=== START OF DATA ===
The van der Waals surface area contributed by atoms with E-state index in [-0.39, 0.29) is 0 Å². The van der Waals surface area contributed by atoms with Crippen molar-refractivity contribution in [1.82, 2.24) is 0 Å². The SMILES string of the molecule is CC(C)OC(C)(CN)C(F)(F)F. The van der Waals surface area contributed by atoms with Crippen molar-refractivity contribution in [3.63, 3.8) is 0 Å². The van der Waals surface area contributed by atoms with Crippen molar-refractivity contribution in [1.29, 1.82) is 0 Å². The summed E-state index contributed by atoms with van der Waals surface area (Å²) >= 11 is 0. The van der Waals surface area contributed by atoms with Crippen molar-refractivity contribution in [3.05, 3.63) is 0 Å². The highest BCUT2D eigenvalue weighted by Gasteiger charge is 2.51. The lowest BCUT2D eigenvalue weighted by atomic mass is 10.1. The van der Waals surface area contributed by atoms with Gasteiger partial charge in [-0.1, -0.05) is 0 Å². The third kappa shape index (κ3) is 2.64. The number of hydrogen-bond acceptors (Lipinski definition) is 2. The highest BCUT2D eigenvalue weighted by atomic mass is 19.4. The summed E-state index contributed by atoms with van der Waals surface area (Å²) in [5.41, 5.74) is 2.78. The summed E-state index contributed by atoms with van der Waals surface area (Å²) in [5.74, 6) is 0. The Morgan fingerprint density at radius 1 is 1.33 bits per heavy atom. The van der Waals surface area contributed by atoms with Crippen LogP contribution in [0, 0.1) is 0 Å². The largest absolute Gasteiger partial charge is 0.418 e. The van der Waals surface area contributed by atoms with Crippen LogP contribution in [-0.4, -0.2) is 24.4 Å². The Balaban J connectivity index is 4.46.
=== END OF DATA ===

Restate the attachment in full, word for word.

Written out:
The van der Waals surface area contributed by atoms with E-state index in [-0.39, 0.29) is 0 Å². The van der Waals surface area contributed by atoms with Crippen molar-refractivity contribution in [1.82, 2.24) is 0 Å². The SMILES string of the molecule is CC(C)OC(C)(CN)C(F)(F)F. The van der Waals surface area contributed by atoms with Crippen molar-refractivity contribution in [3.63, 3.8) is 0 Å². The van der Waals surface area contributed by atoms with Crippen molar-refractivity contribution in [1.29, 1.82) is 0 Å². The summed E-state index contributed by atoms with van der Waals surface area (Å²) >= 11 is 0. The van der Waals surface area contributed by atoms with Crippen molar-refractivity contribution in [3.05, 3.63) is 0 Å². The highest BCUT2D eigenvalue weighted by Gasteiger charge is 2.51. The lowest BCUT2D eigenvalue weighted by atomic mass is 10.1. The van der Waals surface area contributed by atoms with Gasteiger partial charge in [-0.1, -0.05) is 0 Å². The third kappa shape index (κ3) is 2.64. The number of hydrogen-bond acceptors (Lipinski definition) is 2. The highest BCUT2D eigenvalue weighted by atomic mass is 19.4. The summed E-state index contributed by atoms with van der Waals surface area (Å²) in [5.41, 5.74) is 2.78. The summed E-state index contributed by atoms with van der Waals surface area (Å²) in [5.74, 6) is 0. The Morgan fingerprint density at radius 1 is 1.33 bits per heavy atom. The van der Waals surface area contributed by atoms with Crippen LogP contribution in [0, 0.1) is 0 Å². The largest absolute Gasteiger partial charge is 0.418 e. The van der Waals surface area contributed by atoms with Crippen LogP contribution in [-0.4, -0.2) is 24.4 Å². The Balaban J connectivity index is 4.46.